The IAEA, in cooperation with the Food and Agriculture Organization of the United Nations (FAO), is announcing a new Coordinated Research Project (CRP) on disease resistance in rice and wheat with a time frame of four years.
A range of diseases are responsible for hindering yield improvements in both rice and wheat. Changing climatic conditions are helping diseases spread to new localities and exacerbating their impact. In addition to the already widespread diseases of rice, such as blast, sheath blight, false smut and bacterial leaf blight, emerging diseases are increasingly becoming serious threats.
To minimize the impact of such diseases, environment-friendly and cost-effective technologies are needed to help prevent and manage them. The use of mutation breeding techniques to develop disease resistant varieties is a viable tool in the development of appropriate germplasms and varieties.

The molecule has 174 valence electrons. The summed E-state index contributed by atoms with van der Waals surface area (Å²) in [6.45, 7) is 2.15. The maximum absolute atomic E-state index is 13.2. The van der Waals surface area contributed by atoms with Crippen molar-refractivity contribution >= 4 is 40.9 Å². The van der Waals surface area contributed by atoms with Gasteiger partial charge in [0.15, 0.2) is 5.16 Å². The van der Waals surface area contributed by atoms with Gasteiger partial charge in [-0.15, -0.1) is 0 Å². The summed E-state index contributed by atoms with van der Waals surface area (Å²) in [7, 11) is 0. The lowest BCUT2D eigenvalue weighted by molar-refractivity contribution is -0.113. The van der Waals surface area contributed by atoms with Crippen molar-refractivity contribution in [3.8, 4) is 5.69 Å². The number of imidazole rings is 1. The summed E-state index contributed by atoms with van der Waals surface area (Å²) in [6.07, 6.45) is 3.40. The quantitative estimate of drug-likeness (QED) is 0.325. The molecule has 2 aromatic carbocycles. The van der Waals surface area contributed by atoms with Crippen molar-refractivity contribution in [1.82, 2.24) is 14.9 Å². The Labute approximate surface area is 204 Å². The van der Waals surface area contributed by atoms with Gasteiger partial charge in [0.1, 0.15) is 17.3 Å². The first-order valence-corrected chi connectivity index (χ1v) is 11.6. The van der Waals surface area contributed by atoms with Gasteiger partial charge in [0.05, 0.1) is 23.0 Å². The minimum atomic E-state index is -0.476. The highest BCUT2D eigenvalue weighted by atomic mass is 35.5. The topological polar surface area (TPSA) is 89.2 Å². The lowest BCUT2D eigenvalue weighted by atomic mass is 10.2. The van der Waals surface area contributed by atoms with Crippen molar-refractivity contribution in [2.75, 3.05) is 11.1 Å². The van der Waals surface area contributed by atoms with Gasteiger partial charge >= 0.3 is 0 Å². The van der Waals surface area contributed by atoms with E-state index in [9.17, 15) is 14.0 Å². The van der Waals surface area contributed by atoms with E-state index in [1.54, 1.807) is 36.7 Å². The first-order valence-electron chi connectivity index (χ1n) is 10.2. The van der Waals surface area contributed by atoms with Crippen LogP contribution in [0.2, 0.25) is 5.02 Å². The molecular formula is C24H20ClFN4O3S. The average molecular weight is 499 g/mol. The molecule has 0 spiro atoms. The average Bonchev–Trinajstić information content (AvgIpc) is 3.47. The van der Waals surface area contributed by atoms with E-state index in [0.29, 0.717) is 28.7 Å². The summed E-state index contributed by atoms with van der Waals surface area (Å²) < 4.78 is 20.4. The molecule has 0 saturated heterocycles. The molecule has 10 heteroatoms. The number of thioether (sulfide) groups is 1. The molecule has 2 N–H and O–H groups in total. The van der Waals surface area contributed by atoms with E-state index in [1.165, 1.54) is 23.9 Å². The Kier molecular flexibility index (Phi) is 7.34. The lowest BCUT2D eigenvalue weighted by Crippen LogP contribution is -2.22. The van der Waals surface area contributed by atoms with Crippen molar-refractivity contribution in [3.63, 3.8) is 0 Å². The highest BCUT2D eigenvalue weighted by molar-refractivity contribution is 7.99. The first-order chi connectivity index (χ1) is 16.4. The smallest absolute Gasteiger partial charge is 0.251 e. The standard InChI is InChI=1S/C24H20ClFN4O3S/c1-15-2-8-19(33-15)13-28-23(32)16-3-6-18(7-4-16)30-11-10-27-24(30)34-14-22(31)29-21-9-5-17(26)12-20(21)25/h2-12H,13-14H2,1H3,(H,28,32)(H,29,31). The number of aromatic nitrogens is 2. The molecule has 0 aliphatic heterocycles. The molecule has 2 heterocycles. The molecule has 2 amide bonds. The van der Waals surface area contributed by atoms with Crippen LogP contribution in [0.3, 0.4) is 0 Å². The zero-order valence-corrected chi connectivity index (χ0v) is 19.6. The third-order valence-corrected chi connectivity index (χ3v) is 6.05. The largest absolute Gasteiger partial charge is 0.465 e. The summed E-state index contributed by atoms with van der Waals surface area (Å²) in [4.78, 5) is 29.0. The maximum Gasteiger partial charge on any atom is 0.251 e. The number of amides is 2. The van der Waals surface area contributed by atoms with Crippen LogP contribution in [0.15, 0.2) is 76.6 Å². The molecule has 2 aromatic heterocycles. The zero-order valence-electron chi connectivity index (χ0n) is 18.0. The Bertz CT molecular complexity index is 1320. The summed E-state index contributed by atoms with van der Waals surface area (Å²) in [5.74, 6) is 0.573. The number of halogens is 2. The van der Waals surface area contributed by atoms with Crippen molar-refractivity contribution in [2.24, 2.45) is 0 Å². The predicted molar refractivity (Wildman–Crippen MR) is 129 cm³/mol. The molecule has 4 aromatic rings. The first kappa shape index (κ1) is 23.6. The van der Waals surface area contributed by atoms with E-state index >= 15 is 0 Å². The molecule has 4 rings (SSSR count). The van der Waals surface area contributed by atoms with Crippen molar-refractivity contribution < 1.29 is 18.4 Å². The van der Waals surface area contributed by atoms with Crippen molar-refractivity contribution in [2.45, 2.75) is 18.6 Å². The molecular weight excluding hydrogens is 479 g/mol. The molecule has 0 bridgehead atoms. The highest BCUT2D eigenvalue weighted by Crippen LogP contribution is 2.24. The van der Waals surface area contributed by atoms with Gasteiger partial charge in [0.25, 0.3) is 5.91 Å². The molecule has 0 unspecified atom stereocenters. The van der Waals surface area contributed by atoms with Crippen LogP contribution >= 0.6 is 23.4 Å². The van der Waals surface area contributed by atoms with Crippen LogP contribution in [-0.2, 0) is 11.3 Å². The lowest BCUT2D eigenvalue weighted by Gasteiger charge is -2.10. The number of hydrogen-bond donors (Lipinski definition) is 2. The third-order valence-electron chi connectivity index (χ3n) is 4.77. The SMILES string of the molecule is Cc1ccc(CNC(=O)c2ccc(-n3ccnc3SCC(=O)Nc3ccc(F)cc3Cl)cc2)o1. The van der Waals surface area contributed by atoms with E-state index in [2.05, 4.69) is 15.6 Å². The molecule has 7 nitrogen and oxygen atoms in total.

Mutations are the primary source of genetic variation in any organism, including plants. The use of mutation induction in generating new germplasm and developing new disease resistant varieties in rice and wheat is an efficient and valuable approach in crop improvement and has been very successful in rice and wheat breeding. More than 820 rice varieties and 255 wheat varieties have been developed by mutation breeding using mostly physical mutagens (https://mvd.iaea.org/#!Home).
IAEA - International Atomic Energy Agency published this content on 25 April 2018 and is solely responsible for the information contained herein. Distributed by Public, unedited and unaltered, on 25 April 2018 08:47:02 UTC